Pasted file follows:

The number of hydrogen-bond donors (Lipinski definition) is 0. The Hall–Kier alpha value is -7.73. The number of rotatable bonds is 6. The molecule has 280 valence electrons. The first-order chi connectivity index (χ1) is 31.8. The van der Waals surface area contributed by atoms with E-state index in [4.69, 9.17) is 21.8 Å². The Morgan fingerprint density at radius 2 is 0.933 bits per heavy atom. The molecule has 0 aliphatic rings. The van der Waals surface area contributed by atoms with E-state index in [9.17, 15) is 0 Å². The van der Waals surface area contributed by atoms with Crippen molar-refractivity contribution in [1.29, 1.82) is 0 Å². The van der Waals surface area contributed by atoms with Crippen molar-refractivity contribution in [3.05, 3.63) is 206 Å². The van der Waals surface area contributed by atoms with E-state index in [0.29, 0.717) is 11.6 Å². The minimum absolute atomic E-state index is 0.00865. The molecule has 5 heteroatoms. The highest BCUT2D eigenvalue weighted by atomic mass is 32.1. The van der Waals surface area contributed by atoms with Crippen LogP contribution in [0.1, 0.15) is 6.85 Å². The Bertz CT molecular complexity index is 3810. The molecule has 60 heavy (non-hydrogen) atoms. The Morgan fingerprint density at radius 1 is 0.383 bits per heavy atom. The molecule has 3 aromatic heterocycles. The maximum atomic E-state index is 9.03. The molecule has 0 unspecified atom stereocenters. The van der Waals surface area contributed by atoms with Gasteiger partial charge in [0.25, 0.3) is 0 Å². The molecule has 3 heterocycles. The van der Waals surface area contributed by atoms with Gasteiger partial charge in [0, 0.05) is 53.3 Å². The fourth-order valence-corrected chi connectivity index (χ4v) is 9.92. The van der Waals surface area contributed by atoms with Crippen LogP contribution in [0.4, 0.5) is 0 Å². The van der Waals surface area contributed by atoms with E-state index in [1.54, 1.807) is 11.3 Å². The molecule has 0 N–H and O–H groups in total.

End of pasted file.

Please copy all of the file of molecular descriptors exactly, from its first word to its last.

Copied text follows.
The number of hydrogen-bond donors (Lipinski definition) is 0. The Hall–Kier alpha value is -7.73. The number of rotatable bonds is 6. The molecule has 280 valence electrons. The first-order chi connectivity index (χ1) is 31.8. The van der Waals surface area contributed by atoms with E-state index in [4.69, 9.17) is 21.8 Å². The Morgan fingerprint density at radius 2 is 0.933 bits per heavy atom. The molecule has 0 aliphatic rings. The van der Waals surface area contributed by atoms with E-state index in [9.17, 15) is 0 Å². The van der Waals surface area contributed by atoms with Crippen molar-refractivity contribution in [1.29, 1.82) is 0 Å². The van der Waals surface area contributed by atoms with Crippen molar-refractivity contribution in [3.05, 3.63) is 206 Å². The van der Waals surface area contributed by atoms with E-state index in [0.29, 0.717) is 11.6 Å². The minimum absolute atomic E-state index is 0.00865. The molecule has 5 heteroatoms. The highest BCUT2D eigenvalue weighted by atomic mass is 32.1. The van der Waals surface area contributed by atoms with Crippen LogP contribution in [0.1, 0.15) is 6.85 Å². The Bertz CT molecular complexity index is 3810. The molecule has 60 heavy (non-hydrogen) atoms. The Morgan fingerprint density at radius 1 is 0.383 bits per heavy atom. The molecule has 3 aromatic heterocycles. The maximum atomic E-state index is 9.03. The molecule has 0 unspecified atom stereocenters. The van der Waals surface area contributed by atoms with Gasteiger partial charge in [0.25, 0.3) is 0 Å². The molecule has 3 heterocycles. The van der Waals surface area contributed by atoms with Gasteiger partial charge in [0, 0.05) is 53.3 Å². The fourth-order valence-corrected chi connectivity index (χ4v) is 9.92. The van der Waals surface area contributed by atoms with Crippen LogP contribution in [0.4, 0.5) is 0 Å². The van der Waals surface area contributed by atoms with E-state index in [1.54, 1.807) is 11.3 Å². The molecule has 0 N–H and O–H groups in total.